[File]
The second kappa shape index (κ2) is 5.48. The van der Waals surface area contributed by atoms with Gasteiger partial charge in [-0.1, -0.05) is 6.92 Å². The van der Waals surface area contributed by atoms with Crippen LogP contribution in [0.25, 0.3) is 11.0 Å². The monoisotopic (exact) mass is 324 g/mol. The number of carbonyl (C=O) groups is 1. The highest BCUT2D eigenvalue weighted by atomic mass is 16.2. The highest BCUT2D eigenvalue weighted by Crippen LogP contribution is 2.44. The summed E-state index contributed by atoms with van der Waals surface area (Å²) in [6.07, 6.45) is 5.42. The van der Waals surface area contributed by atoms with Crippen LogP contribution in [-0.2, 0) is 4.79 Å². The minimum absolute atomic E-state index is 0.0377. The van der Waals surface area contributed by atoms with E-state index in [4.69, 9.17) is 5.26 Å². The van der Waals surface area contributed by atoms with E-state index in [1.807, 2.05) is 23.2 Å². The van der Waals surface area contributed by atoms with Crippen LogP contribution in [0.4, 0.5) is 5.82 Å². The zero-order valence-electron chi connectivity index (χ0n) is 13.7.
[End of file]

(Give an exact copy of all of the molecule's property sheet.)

The second kappa shape index (κ2) is 5.48. The van der Waals surface area contributed by atoms with Gasteiger partial charge in [-0.1, -0.05) is 6.92 Å². The van der Waals surface area contributed by atoms with Crippen LogP contribution in [0.25, 0.3) is 11.0 Å². The monoisotopic (exact) mass is 324 g/mol. The number of carbonyl (C=O) groups is 1. The highest BCUT2D eigenvalue weighted by atomic mass is 16.2. The highest BCUT2D eigenvalue weighted by Crippen LogP contribution is 2.44. The summed E-state index contributed by atoms with van der Waals surface area (Å²) in [6.07, 6.45) is 5.42. The van der Waals surface area contributed by atoms with Crippen LogP contribution in [-0.2, 0) is 4.79 Å². The minimum absolute atomic E-state index is 0.0377. The van der Waals surface area contributed by atoms with E-state index in [4.69, 9.17) is 5.26 Å². The van der Waals surface area contributed by atoms with E-state index in [1.807, 2.05) is 23.2 Å². The van der Waals surface area contributed by atoms with Crippen LogP contribution in [0.4, 0.5) is 5.82 Å². The zero-order valence-electron chi connectivity index (χ0n) is 13.7.